One of the reasons for Bitcoin’s (BTC) volatility, the substantial price swings that occur on a regular basis, is the divergence of its use cases. Some experts consider it “digital gold”, a truly rare and perfect store of value (SoV). Others see Bitcoin as a technology project or a type of software with a corresponding network.
Adopting El Salvador as legal tender will likely highlight the medium of exchange (MoE) functionality provided by the Lightning Network. The Layer-2 scaling solution enables instant and incredibly inexpensive transfers, although it requires regular on-chain transactions to enter or exit this parallel network.
As these Bitcoin narratives evolve over time, so does the correlation of BTC with traditional assets. For example, there have been prolonged periods of strong correlation with gold.
The March 2020 crash was devastating for nearly every asset class, but the pattern of recovery that followed those six or seven months was virtually identical for gold and Bitcoin. Oddly enough, the reverse movement occurred in 2021, showing an inverse correlation between the two assets.
Is Bitcoin a technological stock market proxy?
On the other hand, Bitcoin has started to emulate the Hong Kong stock market, as measured by the Hang Seng Index (HSI). Among its main components are Tencent, Alibaba and Meituan, which are billion dollar Asian technology companies.
This shift in investors’ perspective – from tracking the price of gold to tech stocks – raises the question of whether Bitcoin will succumb to the Hang Seng downward movement seen over the past 90 days. Does it make sense to decouple now? If so, will Bitcoin continue to act as a safe haven amid a general correction?
On September 14, China’s second-largest real estate developer, Evergrande Group, announced that a significant drop in sales had forced the company to defer payments on its debt. That company alone has over $ 300 billion in liabilities, which analysts say could seriously affect the overall market.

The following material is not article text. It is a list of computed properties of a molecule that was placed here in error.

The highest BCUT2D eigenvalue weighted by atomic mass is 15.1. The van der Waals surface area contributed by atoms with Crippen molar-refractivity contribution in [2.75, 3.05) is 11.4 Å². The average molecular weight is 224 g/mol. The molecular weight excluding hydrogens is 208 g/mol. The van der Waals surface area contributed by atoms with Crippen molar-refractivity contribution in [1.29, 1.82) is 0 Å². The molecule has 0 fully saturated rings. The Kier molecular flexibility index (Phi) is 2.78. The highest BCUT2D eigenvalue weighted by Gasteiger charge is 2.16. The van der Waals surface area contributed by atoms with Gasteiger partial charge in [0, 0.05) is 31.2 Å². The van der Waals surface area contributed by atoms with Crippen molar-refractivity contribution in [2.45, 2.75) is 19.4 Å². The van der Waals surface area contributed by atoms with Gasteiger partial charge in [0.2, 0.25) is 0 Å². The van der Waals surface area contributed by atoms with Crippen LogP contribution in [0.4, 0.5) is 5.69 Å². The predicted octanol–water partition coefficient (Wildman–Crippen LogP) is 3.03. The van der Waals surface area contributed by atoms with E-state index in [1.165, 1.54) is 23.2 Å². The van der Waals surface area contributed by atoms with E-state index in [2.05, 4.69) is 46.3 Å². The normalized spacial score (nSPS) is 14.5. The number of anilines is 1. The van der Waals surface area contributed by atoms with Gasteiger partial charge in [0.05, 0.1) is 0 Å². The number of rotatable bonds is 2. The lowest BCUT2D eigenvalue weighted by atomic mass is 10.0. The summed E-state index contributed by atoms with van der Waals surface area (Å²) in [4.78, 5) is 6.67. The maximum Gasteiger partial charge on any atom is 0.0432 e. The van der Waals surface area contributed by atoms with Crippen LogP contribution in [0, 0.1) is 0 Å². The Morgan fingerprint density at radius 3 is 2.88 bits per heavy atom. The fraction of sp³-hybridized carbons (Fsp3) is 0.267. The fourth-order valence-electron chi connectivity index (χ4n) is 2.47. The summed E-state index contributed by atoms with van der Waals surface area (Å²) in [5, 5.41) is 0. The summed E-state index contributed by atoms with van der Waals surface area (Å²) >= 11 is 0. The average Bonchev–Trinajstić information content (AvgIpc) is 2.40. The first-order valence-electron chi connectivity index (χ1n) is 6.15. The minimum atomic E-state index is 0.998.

China’s retail sales in August disappointed at 2.5% from a year earlier, when investors expected a growth rate of 7%. Clearly, growth and the economy have been heavily impacted in 2020 by the response of governments to the Covid-19 epidemic.
However, it must be considered that the most influential central banks have been practicing interest rates close to zero or even negative since the first quarter of 2020. Thus, if the economy fails to gain momentum in the midst of several multi-trillion dollar stimulus packages, there is not much to do. done to avoid a widespread market correction and potential losses in the debt markets.
The problem is this: Bitcoin may be 12 years old, but it has never faced a major economic crisis, at least nothing that puts global debt markets in excess of $ 250 trillion at risk. Therefore, any analysis or estimate is unlikely to produce a credible assessment.
Bitcoin could be less impacted by a market collapse
However, cryptocurrency has an advantage in traditional markets like commercial real estate, stocks, and bonds. Lenders will seize these assets if customers fail to make their payments, which adds additional pressure as the bank or institution has no interest in keeping them.
On the other hand, generally speaking, Bitcoin and cryptocurrencies cannot be used as collateral.
When it comes to billion dollar Bitcoin futures contract liquidations on derivative markets, these are just synthetic instruments. Without a doubt, these events will impact the price, but ultimately the actual BTC remains on the derivatives exchange. It only switches from the long (buy) balance to the short (sell) account.
Until Bitcoin is fully entrenched in financial markets and accepted as collateral and deposits, the medium-term systemic risk for cryptocurrency is lower than in the traditional market.
The views and opinions expressed here are solely those of the author and do not necessarily reflect the views of TBEN. Every investment and trade move involves risk. You should do your own research before making a decision.